How to Use MLA in WordPad

MLA, or the Modern Language Association, citation style uses parenthetical in-text citations to reference works used in an essay. The WordPad program is not sanctioned as the format which is compatible with the MLA format. However, if you need to use WordPad for an informal essay, MLA can be a quick way to cite works you are referencing. Remember, if you are working on any type of paper or essay which will be turned in, do not use WordPad as your word processor.

Use in-text citations for each reference, fact or quote which is not your own. An in-text citation will be placed in parentheses at the end of the sentence in which the material is used. The citation will include the last name of the author and the page number. For example, (Keats 110). For an article with two authors you may use both of their names. For example, (Keats and Yeats 20). Place these citations within the sentence in WordPad just like you would in any other word processor.

Cite works parenthetically even if they do not have an author or page numbers. Sometimes sources will be a single page or have no known author. If there is no known author use a shortened form of the title in quotations. For example, ("Global Warming" 19). If there is no page number simply include the name of the author.

Make a bibliography, which will fall at the end of the paper. The bibliography should contain all of the sources cited within the text. In WordPad, create a space from the main text of the paper and the bibliography by pushing the "Enter" button a few times. Create a header on the center of the page which says "Works Cited". Begin your list of citations below this header flush to the left. A citation for a basic book with a single author will include: the author's last name, a comma and their first name followed by a period, the title of the book in italics followed by a period, the location of publication, the publisher and the year of publication, and finally the type of publication. For example:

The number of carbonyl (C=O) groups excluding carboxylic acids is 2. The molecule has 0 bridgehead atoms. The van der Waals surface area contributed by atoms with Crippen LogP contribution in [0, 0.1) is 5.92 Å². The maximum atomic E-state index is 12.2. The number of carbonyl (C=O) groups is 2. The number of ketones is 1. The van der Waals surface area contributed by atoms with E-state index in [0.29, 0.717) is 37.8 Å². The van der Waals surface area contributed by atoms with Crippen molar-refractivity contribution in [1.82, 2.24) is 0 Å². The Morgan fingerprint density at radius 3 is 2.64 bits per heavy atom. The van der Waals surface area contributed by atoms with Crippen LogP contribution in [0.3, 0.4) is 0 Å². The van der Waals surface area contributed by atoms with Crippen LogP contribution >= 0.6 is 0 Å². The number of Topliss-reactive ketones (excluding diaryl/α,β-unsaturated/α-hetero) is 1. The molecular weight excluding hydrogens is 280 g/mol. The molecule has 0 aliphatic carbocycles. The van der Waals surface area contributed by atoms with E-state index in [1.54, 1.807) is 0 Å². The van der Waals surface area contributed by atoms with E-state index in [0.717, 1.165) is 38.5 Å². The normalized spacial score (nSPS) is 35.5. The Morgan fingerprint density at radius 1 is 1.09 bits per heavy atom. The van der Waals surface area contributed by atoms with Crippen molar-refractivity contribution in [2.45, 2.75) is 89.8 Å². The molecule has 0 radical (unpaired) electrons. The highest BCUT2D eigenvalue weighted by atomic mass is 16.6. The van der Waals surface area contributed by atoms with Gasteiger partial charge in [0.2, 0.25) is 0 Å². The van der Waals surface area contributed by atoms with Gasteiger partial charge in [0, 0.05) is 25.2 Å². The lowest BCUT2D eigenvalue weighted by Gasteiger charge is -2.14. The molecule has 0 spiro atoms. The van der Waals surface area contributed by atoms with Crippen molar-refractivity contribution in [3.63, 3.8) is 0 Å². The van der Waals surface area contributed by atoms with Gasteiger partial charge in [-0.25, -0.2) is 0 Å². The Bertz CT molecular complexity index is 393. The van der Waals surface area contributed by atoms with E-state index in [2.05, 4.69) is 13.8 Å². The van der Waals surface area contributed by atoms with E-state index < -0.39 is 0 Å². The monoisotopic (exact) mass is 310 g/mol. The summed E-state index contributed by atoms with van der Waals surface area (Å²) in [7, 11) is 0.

Gleick, James. Chaos: Making a New Science. New York: Penguin, 1987. Print.

Remember to put the title of the work in italics. Indent the second, and any following lines, of each citation.

Include articles and books with multiple authors. Articles will include the author's last and then first name, the article title in quotations, the journal title in italics, the day, month and year of publication, the page numbers and the type of medium. For example,

Poniewozik, James. "TV Makes a Too-Close Call." Time 20 Nov. 2000: 70-71. Print.

Always italicize the title of journals, a feature we cannot show you in this article.

For a title with multiple authors, cite the first author's name with their last name first followed by their first name. Follow the first author with the word "and" followed by the second author's name with their first name followed by their last. For example:

Doe, John and Michael Fraser.

  • Edit the essay carefully to look for typos and mistakes.
  • Always cite all sources you use in a paper to avoid plagiarism.
About the Author

Sarah Vrba has been a writer and editor since 2006. She has contributed to "Seed," "AND Magazine," Care2 Causes and "202 Magazine," among other outlets, focusing on fashion, pop culture, style and identity. Vrba holds an M.A. in history with an emphasis on gender and fashion in the 19th century.

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